Danube

Today I came down (for the first time in my life, so far as I remember) to the Danube, which is Europe’s longest river apart from the Volga in Russia, and historically was, along with the Rhine, the northern continental frontier of the Roman Empire. I expect to be with the Danube on and off for the next ten days, until it turns south in Hungary towards the Balkans and the Black Sea, and I continue to the east.

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I encountered it at a place called Linz, another quietly prosperous, medium-sized, onion-steepled city. Adolf Hitler grew up here, though to give it its due, so did Ludwig Wittgenstein, a philosopher of language so highly rated by his peers that one of them referred to him as “God”.

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I went to the Lentos art gallery, also highly rated for its modern collection. This was a disappointment, although its premise was interesting: 11 rooms, each one dedicated to a decade since 1900, with the odd wild card from a different era thrown in. The earlier decades were more interesting, mostly because they featured things like painterly technique over clever, obscure or clever/obscure ideas. There was a resurgence, quite textural, in the 1970s and 1980s, though, before an even greater relapse in the 1990s and 2000s. In the last room the wild card was a Romantic painting of a moonlit gorge from 1825, and for evocation and atmospheric depth it won hands down over anything around it.

The other exhibition was Jack Freak by Gilbert and George, a blaring display of gargantuan exhibitionism based around the Union Jack; mostly self-promotion (the artists and their London milieu) and not much substance. Apart from a few mildly funny comments, like a picture of a stone-carved Christ bearing his cross in agony captioned “Carry On” (though upon reflection even this is sniggeringly trivializing of a significant depiction of human experience) it was pretty much summed up for me by the name of the first piece inside the door: Jack Shit. Symptomatic of the self-(ir)reverential blatancy of much 21st century British culture: plenty to shout about, but not much to say.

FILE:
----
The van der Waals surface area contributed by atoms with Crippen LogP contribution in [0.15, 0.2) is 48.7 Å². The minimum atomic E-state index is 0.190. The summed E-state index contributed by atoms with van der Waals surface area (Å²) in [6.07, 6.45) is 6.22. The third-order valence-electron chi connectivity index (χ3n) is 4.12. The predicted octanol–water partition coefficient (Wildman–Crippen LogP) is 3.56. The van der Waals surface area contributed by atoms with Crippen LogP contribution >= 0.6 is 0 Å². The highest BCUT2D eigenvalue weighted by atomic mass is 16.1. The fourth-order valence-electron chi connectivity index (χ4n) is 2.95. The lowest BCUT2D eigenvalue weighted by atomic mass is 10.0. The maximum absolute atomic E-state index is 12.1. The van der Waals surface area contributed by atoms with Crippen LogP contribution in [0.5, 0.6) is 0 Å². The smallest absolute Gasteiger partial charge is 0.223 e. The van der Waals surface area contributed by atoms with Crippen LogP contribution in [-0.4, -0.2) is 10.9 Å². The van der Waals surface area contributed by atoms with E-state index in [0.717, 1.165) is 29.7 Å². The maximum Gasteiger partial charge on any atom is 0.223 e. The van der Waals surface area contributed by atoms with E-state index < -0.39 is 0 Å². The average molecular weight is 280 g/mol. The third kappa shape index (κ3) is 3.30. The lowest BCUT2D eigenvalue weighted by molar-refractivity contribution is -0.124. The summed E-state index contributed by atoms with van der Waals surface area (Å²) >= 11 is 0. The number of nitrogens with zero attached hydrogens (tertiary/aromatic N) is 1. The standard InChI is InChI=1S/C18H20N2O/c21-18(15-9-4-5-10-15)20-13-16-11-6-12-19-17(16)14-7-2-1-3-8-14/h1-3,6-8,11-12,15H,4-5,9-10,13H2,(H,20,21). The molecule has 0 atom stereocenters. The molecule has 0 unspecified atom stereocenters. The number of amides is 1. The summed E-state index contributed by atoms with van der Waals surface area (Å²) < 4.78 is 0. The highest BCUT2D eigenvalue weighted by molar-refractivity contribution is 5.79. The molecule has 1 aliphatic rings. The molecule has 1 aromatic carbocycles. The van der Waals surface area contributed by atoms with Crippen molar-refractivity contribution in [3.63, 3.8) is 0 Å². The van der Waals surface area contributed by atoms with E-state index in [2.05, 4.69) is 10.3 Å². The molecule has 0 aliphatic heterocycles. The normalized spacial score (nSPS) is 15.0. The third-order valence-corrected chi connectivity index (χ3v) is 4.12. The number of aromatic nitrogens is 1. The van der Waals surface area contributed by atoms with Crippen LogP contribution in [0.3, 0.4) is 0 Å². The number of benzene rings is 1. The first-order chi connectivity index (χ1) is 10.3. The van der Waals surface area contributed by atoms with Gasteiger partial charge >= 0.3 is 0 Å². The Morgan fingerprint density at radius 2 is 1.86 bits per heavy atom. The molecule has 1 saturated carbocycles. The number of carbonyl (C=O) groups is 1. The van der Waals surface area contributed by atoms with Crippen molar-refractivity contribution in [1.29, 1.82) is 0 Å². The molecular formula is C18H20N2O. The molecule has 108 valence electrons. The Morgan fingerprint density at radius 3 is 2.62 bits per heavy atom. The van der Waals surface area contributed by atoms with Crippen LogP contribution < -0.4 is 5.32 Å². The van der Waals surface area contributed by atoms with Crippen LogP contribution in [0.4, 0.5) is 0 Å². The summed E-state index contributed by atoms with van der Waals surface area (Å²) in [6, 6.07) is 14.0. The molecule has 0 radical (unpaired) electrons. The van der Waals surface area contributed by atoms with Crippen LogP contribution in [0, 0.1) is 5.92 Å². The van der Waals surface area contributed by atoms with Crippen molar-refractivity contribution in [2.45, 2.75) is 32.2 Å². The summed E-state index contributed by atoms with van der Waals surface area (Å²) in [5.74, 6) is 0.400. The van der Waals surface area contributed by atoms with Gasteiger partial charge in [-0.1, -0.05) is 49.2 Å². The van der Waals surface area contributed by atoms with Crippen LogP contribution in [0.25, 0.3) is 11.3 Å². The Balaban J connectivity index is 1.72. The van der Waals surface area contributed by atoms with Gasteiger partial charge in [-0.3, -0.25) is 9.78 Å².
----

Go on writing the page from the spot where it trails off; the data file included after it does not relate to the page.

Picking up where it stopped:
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I travelled on through a country of rolling, wooded hills, interspersed with fields of grass, wheat and maize planted around sturdy farmhouses, through tiny halts where simple churches stood on hilltops, and finally down by the rolling green Danube, amid poplars and more onion-steepled churches. So I came to a little place called Melk, which is completely dominated by a massive church on a bluff overlooking the Danube:

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There were large groups of old folk visiting here; I call them old folk, though I don’t suppose they were that much older than me. Whatever its physical aspects (and of course those cannot be discounted) it seems to me that the process of aging is more dangerously a mental one: travel in packs with others of like age and culture, listen to what you are told, all take photos from the same angles. I’ve no doubt that there are types of people who act like this throughout their lives, but it does seem to be particularly prevalent among the elderly. I wonder if it is a developmental function of age, or a financial thing?

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The complex was another baroque one, built around 300 years ago. It had a beautiful library, with a globe from those days:

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Europe is in the middle, and you can see Arabia to the right.

There was a baroque ceiling too, with some people colourfully levitating:

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I don’t normally go for the baroque, since it seems to take itself terribly seriously (and for other reasons I explained in Innsbruck), but in this case it was so incredibly over-the-top that the effect actually worked, all that shimmering gold blasting consciousness through the realms of mere cupidity and on into elevation of spirit:

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The dome was enhanced by having hundreds of delicate flowers descending from it on long threads:

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Another one of those ceilings:

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An ornate pulpit:

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And then there was this altar:

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Below the standard camp baroque painting of Jesus baptising John the Baptist, you’ll see that there is a long box lying on the altar table. If you look carefully, you’ll notice that this box contains a skeleton, supposedly of a saint. It was given to the church by the Empress Maria Theresa. The problem was, though, that nobody knew who this saint was or where he was from, or even his name – so they decided to affectionately call him Friedrich. I find it very hard sometimes to get into the baroque mind…

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1 Response to Danube

  1. Pingback: Byzantium by bus | Curved World

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